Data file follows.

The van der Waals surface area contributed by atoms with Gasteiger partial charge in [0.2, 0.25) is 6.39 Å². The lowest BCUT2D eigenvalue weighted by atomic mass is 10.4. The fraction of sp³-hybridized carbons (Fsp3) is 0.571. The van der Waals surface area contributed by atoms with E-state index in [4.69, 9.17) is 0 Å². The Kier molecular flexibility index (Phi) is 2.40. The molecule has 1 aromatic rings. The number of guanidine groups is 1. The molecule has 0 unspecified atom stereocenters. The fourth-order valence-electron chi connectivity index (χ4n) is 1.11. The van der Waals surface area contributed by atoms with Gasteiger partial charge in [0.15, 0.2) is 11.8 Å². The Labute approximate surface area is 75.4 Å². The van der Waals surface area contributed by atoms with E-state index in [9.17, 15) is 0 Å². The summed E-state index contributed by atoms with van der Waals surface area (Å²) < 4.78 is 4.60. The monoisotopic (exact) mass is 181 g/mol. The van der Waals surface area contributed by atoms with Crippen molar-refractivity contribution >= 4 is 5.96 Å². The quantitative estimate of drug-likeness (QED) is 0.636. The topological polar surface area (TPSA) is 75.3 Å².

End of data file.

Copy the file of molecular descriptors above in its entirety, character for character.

The van der Waals surface area contributed by atoms with Gasteiger partial charge in [0.2, 0.25) is 6.39 Å². The lowest BCUT2D eigenvalue weighted by atomic mass is 10.4. The fraction of sp³-hybridized carbons (Fsp3) is 0.571. The van der Waals surface area contributed by atoms with E-state index in [4.69, 9.17) is 0 Å². The Kier molecular flexibility index (Phi) is 2.40. The molecule has 1 aromatic rings. The number of guanidine groups is 1. The molecule has 0 unspecified atom stereocenters. The fourth-order valence-electron chi connectivity index (χ4n) is 1.11. The van der Waals surface area contributed by atoms with Gasteiger partial charge in [0.15, 0.2) is 11.8 Å². The Labute approximate surface area is 75.4 Å². The van der Waals surface area contributed by atoms with E-state index in [9.17, 15) is 0 Å². The summed E-state index contributed by atoms with van der Waals surface area (Å²) < 4.78 is 4.60. The monoisotopic (exact) mass is 181 g/mol. The van der Waals surface area contributed by atoms with Crippen molar-refractivity contribution >= 4 is 5.96 Å². The quantitative estimate of drug-likeness (QED) is 0.636. The topological polar surface area (TPSA) is 75.3 Å².